GAO Rules Against Pentagon's Experimental $950 Million Cloud Deal

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The Government Accountability Office recommended the Defense Department terminate a contract awarded to REAN Cloud in February.

The Government Accountability Office determined the Defense Department “did not properly exercise the authority granted to it” in February when it awarded a $950 million contract for cloud migration services to Virginia-based REAN Cloud, according to a press statement released today.

The statement outlined GAO’s decision to sustain a bid protest filed by Oracle America on Feb. 20. In its sustainment, GAO recommended the Defense Department “terminate” its contract with REAN Cloud and compete the contract through traditional competitive procedures or take other action, such as issuing a sole-source justification.

The February deal garnered attention due to the eye-popping amount and because the department awarded it without a traditional government procurement. U.S. Transportation Command made the award to REAN Cloud using an other transaction production authority based on a prototype project they worked on last year with the Defense Innovation Unit-Experimental, or DIUx.

GAO's ruling, which was issued under a protective order, concludes Defense did not use competitive procedures to select the parties for the contract and that a successful prototype of the project was not completed.

GAO recommended that the agency terminate the production OTA, and either “use competitive procurement procedures in accordance with statutory and regulatory requirements; prepare the appropriate justification required by the Competition in Contracting Act of 1984 to award a contract without competition; or review its other transaction authority to determine whether it is possible to comply with the statutory preconditions for entering into a production OTA.”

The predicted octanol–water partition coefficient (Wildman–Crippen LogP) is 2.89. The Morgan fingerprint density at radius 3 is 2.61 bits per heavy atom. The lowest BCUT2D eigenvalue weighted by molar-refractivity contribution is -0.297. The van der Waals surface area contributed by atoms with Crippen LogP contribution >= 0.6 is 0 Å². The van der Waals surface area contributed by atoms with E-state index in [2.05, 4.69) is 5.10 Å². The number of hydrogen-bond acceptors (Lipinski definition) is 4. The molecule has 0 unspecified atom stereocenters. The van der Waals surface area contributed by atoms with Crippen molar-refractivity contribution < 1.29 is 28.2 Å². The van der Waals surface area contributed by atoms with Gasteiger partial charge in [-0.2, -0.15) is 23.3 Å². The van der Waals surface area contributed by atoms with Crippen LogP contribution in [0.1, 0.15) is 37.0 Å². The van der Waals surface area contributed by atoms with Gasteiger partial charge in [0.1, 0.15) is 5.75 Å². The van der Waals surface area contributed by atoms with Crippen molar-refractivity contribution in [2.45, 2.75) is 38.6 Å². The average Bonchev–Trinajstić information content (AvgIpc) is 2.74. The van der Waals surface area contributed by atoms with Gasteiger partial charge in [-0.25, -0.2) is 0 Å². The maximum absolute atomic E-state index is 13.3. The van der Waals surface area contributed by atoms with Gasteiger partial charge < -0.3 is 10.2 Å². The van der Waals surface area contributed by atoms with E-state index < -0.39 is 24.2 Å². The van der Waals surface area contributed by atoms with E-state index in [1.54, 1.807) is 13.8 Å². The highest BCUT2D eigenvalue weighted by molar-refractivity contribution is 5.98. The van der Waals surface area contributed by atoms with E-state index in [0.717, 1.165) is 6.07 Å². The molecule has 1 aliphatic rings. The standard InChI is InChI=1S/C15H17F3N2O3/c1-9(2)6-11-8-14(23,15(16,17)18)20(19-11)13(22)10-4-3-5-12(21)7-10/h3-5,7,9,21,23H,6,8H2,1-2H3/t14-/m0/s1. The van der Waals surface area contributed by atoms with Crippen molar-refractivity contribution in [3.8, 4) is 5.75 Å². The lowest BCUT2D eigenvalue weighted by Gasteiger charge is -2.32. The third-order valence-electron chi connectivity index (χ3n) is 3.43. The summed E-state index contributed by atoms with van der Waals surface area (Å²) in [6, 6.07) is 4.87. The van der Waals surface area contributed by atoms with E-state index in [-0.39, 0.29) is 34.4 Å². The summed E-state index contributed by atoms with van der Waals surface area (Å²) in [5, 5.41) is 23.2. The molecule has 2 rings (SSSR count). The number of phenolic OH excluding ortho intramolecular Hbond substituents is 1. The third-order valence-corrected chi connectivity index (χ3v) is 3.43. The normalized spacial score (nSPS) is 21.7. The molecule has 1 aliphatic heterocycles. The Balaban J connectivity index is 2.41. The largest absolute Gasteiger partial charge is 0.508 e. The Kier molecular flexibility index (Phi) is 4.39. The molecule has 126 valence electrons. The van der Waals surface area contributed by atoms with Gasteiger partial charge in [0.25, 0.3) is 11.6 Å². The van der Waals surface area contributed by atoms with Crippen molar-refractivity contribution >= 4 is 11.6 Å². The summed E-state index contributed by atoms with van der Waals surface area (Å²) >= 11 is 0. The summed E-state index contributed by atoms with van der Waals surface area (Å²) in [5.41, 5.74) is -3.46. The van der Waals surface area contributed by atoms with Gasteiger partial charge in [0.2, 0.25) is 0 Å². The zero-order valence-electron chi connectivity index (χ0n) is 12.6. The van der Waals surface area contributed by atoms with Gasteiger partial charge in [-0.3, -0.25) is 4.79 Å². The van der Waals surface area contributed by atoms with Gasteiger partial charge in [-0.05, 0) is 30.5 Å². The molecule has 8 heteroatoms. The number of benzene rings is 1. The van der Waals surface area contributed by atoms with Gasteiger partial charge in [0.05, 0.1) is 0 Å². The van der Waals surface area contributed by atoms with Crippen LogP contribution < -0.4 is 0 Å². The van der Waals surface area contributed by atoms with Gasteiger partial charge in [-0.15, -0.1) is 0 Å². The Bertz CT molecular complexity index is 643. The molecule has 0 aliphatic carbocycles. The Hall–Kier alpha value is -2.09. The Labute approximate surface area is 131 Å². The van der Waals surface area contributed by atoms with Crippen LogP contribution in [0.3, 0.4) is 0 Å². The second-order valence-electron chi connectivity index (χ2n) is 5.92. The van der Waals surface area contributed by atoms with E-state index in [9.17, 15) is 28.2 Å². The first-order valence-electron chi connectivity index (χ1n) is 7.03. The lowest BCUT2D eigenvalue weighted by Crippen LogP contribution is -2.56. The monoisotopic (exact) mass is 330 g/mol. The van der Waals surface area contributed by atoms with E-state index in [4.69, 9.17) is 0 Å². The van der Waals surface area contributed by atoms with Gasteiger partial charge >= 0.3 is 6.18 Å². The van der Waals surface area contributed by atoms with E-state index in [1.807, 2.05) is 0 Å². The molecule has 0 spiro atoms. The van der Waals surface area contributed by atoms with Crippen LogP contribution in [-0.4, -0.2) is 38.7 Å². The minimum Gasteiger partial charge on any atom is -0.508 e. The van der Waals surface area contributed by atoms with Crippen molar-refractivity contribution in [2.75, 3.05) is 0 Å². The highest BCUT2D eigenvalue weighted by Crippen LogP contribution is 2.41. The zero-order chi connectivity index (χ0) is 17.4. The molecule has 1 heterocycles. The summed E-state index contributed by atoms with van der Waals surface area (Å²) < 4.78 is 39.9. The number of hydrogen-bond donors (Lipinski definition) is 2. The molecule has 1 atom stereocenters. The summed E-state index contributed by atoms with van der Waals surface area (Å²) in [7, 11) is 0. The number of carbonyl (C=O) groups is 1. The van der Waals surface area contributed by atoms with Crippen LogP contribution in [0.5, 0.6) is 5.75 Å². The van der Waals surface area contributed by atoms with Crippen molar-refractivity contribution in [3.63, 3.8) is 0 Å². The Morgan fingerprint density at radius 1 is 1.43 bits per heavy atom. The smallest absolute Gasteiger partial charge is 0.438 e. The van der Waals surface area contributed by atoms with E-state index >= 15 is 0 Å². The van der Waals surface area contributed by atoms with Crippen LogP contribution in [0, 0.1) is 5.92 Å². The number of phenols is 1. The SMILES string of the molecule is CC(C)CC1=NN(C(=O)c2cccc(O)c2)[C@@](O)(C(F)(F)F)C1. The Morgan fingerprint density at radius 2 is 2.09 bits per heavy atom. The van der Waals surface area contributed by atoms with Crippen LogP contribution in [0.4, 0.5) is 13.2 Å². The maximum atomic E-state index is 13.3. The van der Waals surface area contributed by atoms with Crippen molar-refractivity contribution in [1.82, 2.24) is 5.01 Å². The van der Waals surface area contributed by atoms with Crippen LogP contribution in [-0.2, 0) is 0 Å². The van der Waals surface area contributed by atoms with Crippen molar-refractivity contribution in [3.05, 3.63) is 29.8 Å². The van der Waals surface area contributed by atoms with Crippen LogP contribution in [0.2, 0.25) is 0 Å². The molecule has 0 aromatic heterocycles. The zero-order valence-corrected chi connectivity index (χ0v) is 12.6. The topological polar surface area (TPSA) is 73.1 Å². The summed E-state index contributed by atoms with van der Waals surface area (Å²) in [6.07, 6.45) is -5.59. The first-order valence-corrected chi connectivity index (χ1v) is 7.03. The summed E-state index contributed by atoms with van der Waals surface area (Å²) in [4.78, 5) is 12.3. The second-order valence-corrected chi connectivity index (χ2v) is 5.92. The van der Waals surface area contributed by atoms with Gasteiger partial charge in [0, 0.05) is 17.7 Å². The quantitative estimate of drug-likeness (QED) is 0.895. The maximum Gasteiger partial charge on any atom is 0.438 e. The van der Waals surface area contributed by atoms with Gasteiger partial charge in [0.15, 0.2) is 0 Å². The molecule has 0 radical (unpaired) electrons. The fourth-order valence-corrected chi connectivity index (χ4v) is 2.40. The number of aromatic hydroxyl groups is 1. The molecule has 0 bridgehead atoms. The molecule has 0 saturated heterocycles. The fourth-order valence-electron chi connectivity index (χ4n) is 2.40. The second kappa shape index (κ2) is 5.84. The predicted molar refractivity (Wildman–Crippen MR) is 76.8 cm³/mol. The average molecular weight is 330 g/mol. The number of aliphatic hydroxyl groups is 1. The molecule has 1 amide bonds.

Shortly after Oracle filed a bid protest, Defense officials March 5 narrowed the scope of work and said it would limit use to change the ceiling to $65 million. The migration services, once available to the entire department, were also limited to only TRANSCOM applications. According to GAO, the written contract still lists the not-to-exceed value at $950 million, but the Defense Department told investigators it advised REAN Cloud that task orders would not exceed $65 million.

OTAs are purchases that aren’t governed by the Federal Acquisition Regulation and only some agencies have the authority to use them. As such, GAO has narrow oversight on purchases made this way: It can determine whether the agency has the authority to buy what it is buying with an OTA. Otherwise, companies with grievances must make their case in U.S. Court of Federal Claims.

Operating outside the traditional rules and solicitation process means OTAs can be awarded within weeks or months. That speed is part of the appeal. Over the last few years, Congress loosened the rules the Defense Department operates under in an effort to keep a technological edge over adversaries.

And agencies with OTA in their repertoire are using them. In Defense’s case, REAN Cloud is the second major production OTA award. California-based cybersecurity company Tanium captured a contract worth up to $750 million from the U.S. Army Network Enterprise Technology Command last year.

The Defense Department has 60 days to accept GAO’s recommendations or decline them. If the Defense Department declines, GAO is required to alert Congress.